Kalasho said the school will accomplish this goal through a strict academic and well-disciplined academy dedicated to classic classroom and technological education.

“Our school provides a private school feeling in a public school setting,” he said.

Kalasho and his family are spending about $200,000 to have the school building up and running.

Organizers say about 300 students are already committed, and the school is expecting 200 more to enroll in the next month. The school’s ultimately capacity is 800 students.

Although a majority of them have Chaldean background, students from all communities are welcome.

The school has also scheduled an open house for Friday August 7th from 11 a.m. to 4 p.m. for interested families.

The school will have classes for Pre K through 12th grade students. Other than the regular education, school organizers say by the end of their graduation the students will be “proficient in at least three languages” including English, Aramaic and either Spanish or French.

Each student will receive at no cost, two uniforms, shoes, computers, breakfast and lunch each day and free door to door transportation to and from school.

For more information, visit keysacademies.com or call 248-629-7700.

ABOUT THE AUTHOR

KEYS in The Detroit News

“…First of its kind in nation

 

Iraqi-born Dunia Hormez has always tried to pass on her Chaldean culture to her children even as they have attended public schools.

Next month, her lessons at home will be reinforced when she sends five of her kids to what organizers say is the nation’s first Chaldean-centered charter school.

Scheduled to open Sept. 8, the Keys Grace Academy Charter School, in Madison Heights, is aimed at preserving the Iraqi-Christian heritage through education.

“It gives them more of the culture I try to teach them, and they will learn the language, too,” Hormez said.

The school plans a ribbon cutting on Thursday and open house on Friday.

The Keys Grace Academy will open as Metro Detroit has grown to include 150,000 Chaldeans, making the region home to the second-largest Chaldean community in the world. Most Chaldeans are Eastern Rite Catholics who speak their native language, Aramaic, and are indigenous to Iraq, Syria and parts of Iran and Turkey.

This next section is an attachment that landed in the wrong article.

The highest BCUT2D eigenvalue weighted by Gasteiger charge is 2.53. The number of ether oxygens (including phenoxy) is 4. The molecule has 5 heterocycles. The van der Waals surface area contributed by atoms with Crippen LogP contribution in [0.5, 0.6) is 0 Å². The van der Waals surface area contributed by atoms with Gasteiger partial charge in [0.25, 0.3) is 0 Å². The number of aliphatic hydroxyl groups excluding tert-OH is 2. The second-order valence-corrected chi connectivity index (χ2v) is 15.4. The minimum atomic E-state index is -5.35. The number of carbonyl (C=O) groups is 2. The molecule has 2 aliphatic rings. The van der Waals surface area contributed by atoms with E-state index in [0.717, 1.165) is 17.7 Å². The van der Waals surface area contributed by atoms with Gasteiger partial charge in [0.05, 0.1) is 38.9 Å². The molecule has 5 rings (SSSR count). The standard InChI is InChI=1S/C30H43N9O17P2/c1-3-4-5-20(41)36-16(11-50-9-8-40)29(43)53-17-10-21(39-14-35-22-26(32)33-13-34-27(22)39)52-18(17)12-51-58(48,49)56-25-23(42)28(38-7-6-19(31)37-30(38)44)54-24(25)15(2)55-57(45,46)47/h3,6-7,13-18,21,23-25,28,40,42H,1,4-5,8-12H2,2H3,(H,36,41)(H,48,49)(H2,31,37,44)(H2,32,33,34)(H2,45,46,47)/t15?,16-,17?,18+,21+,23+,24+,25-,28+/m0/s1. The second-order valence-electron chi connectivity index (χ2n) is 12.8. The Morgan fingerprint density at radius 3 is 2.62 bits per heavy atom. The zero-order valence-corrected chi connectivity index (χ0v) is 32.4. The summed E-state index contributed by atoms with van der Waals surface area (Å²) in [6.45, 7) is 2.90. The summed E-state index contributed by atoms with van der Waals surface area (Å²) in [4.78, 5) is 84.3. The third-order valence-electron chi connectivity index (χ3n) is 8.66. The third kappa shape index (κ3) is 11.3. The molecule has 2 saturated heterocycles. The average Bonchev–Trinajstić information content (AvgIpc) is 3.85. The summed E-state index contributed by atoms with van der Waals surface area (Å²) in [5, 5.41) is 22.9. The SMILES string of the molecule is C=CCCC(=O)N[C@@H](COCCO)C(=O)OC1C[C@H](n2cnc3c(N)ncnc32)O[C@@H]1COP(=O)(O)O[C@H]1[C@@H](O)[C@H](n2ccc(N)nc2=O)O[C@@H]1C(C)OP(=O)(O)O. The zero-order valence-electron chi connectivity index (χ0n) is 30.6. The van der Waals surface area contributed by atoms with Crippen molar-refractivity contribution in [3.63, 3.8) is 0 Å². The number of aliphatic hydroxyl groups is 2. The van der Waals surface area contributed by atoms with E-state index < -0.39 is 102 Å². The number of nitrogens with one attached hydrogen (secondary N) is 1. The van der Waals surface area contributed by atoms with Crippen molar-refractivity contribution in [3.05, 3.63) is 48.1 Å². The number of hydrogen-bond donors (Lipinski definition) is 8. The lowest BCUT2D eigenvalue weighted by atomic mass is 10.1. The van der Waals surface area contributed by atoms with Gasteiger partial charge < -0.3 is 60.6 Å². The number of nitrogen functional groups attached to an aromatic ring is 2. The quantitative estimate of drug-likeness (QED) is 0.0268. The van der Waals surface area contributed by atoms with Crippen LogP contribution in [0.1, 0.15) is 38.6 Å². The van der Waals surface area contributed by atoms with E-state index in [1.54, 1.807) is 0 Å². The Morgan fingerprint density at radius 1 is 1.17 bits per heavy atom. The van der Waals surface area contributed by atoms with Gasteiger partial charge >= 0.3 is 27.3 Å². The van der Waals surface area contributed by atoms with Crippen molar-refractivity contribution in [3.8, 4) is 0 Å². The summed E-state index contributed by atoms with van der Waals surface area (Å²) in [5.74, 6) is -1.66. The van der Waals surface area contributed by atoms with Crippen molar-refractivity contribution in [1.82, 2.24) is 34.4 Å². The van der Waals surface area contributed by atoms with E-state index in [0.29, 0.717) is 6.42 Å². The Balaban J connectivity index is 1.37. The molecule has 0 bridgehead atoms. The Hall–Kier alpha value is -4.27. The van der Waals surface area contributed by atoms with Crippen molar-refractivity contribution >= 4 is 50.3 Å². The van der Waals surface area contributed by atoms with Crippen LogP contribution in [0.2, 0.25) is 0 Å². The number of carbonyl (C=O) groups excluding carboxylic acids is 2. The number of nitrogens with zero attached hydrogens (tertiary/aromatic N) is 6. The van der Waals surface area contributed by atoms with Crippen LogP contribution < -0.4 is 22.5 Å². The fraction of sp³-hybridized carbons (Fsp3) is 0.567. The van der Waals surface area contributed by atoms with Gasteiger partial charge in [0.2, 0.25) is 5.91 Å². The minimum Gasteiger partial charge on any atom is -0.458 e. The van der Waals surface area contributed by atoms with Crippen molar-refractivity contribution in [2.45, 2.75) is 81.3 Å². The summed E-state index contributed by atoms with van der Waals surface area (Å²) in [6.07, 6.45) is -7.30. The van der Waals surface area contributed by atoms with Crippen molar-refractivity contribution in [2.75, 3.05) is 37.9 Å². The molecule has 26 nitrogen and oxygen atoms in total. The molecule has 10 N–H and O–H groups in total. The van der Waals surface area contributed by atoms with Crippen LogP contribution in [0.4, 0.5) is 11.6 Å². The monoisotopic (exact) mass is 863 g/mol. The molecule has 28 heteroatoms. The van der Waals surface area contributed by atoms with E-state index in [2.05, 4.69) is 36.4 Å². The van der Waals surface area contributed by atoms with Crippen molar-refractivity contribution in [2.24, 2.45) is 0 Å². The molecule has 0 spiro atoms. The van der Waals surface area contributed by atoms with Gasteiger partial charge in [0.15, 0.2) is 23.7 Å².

Although the school will welcome all children in pre-kindergarten through 12th grade, it is expected that most will be Chaldean. Upon graduation, the students are expected to be proficient in at least three languages: English, Aramaic and either Spanish or French. Each student will be provided two uniforms, shoes, computers, breakfast and lunch, and free transportation.

It will be “a public school with a private school feeling,” as founder Nathan Kalasho and his family will greet students every morning, spokesman Mort Meisner said.

So far, 300 children have enrolled and 200 more are expected in the next month. Ultimately, the school is expected to be at capacity with 800 students.

The Keys Grace Academy will be housed in the former Edison Elementary School on Hampden Street, and will be the first charter authorized by Madison District Public Schools.

“Rather than seeing this as a competition for students, we saw this as a collaboration and as a way of servicing students from other countries,” said Madison District Superintendent Randy Speck.

The school arrives as turmoil in the Middle East has driven refugees, including Chaldeans, from their homeland. More than 30,000 Chaldeans have left the region since 2007 in the wake of the Iraq war, Syrian civil conflict and, more recently, the rise of the Islamic State.

The influx of refugees has led the Chaldean American Chamber of Commerce to expand its not-for-profit arm, the Chaldean Community Foundation, from a 2,000-square-foot building into a 12,000-square-foot building in Sterling Heights. It will be open in November to assist refugees with English learning, career services, citizenship applications, access to health care and more.

Locally, Chaldeans reside primarily in Macomb and Oakland counties, mostly in Warren, Sterling Heights, Shelby Township and parts of Madison Heights.

“Those areas have seen the largest influx of refugees,” said Martin Manna, president of the Chaldean American Chamber of Commerce, which has tracked the community.

The Keys Grace Academy was the vision of Kalasho, a West Bloomfield resident who invested $200,000 in preparing the building. He is president of Kalasho Empowerment of Young Scholars, which will manage the school.

“Chaldean people are on the verge of extinction in the Middle East and it is essential we preserve our heritage through education,” Kalasho said.

“Our school will accomplish this goal through a strict academic and well-disciplined academy dedicated to classic classroom and technological education.”

kkozlowski@detroitnews.com